Bill Buzbee

Currently a Senior Staff Software Engineer on Google’s Android team.  Extensive experience with dynamic translation and just-in-time compilers.  Co-author of Android JIT compiler used on more than a billion devices worldwide, and lead developer of the ahead-of-time compilation system at the heart of the new Android Runtime (ART).  Previously worked on Transmeta’s Code Morphing System, and was the technical architect of Hewlett-Packard’s strategy of using dynamic binary translation to migrate PA-RISC applications to Itanium platforms.

Sep 2008 - present: Google/Android

Lead developer for the Android Runtime (ART) Quick Compiler, an ahead-of-time compiler that replaced the Dalvik JIT in the Android Lollipop release.  Google I/O 2014 Keynote.

Co-developer (with Ben Cheng) of the Dalvik JIT that powers Android applications.  Introduced in the Froyo release, the JIT improved Android application performance up to 5x.  Talk on the JIT at Google I/O 2010.

March 2002 - Sep 2008: Hewlett-Packard

Senior Research Scientist, HP Labs. Explored application of compiler and dynamic translation techniques to the imaging pipeline of high-end industrial presses. Examined applicability of GPUs to meet the huge real-time processing requirements of HP's Indigo high-speed digital presses. Significantly improved the throughput of high-speed drum-based ink-jet industrial printer by adapting instruction scheduling algorithm to control page start based on ink density/drying time.

Sep 1998 - March 2002: Transmeta Corporation

Senior Software Engineer. Worked on Transmeta's "Code Morphing" system, which translated x86 code to VLIW instructions on the fly. In particular, I developed the x86 profiling interpreter and "safety net" and was the co-developer of an experimental Forth-like hybrid interpreter/compiler.

Nov 1996 - Sep 1998: Hewlett-Packard

Dynamic Optimization Architect. Technical lead of a 20-member compiler lab that sought to productize a JIT-like system that would continually profile and re-optimize running programs on server systems. The team produced a functional prototype that delivered small (5-15%) gains, but not enough to productize. Most of the key team members eventually ended up at VMware and Transmeta.

Sep 1993 - Nov 1996: Hewlett-Packard

Software Engineer. Proposed, designed and led development of HP's strategy to use dynamic translation for migrating legacy PA-RISC applications to Itanium systems. Additionally, as a side project converted prototype dynamic translator into "Dr. Pat" - a dynamic instrumentation framework similar to todays' Valgrind. Served as the HP representative on the joint HP/Intel Itanium architecture design team's software migration subgroup.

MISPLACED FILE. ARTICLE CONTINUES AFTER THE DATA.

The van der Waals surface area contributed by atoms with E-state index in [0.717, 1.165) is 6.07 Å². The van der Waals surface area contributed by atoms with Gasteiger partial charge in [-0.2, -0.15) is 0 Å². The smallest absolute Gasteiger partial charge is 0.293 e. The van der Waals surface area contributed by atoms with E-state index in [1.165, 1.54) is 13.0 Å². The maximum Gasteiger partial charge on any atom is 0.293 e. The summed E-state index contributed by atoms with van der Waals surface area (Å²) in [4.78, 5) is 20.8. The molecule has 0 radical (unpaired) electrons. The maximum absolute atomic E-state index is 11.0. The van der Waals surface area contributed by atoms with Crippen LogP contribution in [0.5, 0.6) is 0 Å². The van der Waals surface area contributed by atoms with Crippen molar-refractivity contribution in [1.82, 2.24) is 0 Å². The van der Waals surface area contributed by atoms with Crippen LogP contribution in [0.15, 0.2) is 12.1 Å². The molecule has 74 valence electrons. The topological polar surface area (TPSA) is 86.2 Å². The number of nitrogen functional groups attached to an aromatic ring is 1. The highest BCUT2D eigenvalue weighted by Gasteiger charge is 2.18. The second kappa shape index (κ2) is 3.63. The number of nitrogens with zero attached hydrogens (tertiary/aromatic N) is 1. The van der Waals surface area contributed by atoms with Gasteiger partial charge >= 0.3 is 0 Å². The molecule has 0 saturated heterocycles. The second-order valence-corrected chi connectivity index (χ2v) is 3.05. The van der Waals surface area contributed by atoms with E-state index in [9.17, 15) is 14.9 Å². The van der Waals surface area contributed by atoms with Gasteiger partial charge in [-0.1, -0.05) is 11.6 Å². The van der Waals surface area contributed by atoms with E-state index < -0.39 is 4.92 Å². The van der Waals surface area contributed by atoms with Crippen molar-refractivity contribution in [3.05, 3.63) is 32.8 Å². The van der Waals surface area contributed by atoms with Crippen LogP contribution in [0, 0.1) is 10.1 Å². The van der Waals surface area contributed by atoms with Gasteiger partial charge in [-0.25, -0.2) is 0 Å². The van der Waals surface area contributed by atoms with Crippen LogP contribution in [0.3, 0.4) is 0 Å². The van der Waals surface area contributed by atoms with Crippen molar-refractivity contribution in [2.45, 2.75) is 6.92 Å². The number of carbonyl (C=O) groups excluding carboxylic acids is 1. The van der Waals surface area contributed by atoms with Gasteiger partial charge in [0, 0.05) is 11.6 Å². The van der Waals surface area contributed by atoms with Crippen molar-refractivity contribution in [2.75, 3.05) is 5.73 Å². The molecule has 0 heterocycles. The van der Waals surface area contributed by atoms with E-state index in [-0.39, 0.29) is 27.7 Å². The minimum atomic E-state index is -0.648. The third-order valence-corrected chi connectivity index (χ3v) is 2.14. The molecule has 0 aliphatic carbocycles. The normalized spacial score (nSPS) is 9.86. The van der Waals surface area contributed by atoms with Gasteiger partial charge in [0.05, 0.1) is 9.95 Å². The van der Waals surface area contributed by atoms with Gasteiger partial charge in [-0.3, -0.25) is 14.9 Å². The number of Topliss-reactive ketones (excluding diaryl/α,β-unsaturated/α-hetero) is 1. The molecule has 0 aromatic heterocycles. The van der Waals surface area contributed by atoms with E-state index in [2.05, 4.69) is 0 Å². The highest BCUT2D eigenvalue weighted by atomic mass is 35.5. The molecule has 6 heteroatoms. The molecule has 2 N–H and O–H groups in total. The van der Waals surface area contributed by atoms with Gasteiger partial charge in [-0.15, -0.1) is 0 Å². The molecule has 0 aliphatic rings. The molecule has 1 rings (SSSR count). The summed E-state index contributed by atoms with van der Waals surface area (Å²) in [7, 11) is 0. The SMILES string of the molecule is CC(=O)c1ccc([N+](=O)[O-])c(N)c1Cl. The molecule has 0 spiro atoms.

Aug 1984 - Sep 1993: Hewlett-Packard

Software Engineer. Various projects including developing techniques for debugging of optimized code, RISC code generation, ports of Ada and Cobol compilers and development of "Millicode" run-time support routines.


As a hobby project, I designed and built a computer (including the CPU) out of TTL devices. I also built a complete C tool chain for it, ported the old Minix operating system and currently leave it attached to the internet where it serves web pages and supports open telnet sessions. It's been the subject of several Slashdottings, won Best of Show at a Vintage Computer Festival, took an Editor's Choice award at the 2009 Maker Faire and was featured in ExtremeTech magazine. The computer, Magic-1 is here and details of the project can be found at my hobby website:

Computers are a second career for me. I started writing sports stories for my local newspaper in the early 70's, then went on to get a journalism degree and ended up as the managing editor of a small daily newspaper in Kansas (the Parsons Sun). At the time, small newspapers were early adopters of computer technology for typesetting and text editing. I got interested in the possibilities of electronic news delivery, so I quit my job to return to school to learn more about computers. Somehow, I ended up at Google.

My YouTube channel.


Awarded 31 US patents, with a handful still in the pipeline.

Two of my patents were featured by Microprocessor Report's "Patent Watch" column, an industry report highlighting interesting inventions:

Other US patents:


M.S. Computer Science, University of Kansas, 1984

B.S. Journalism, University of Kansas, 1980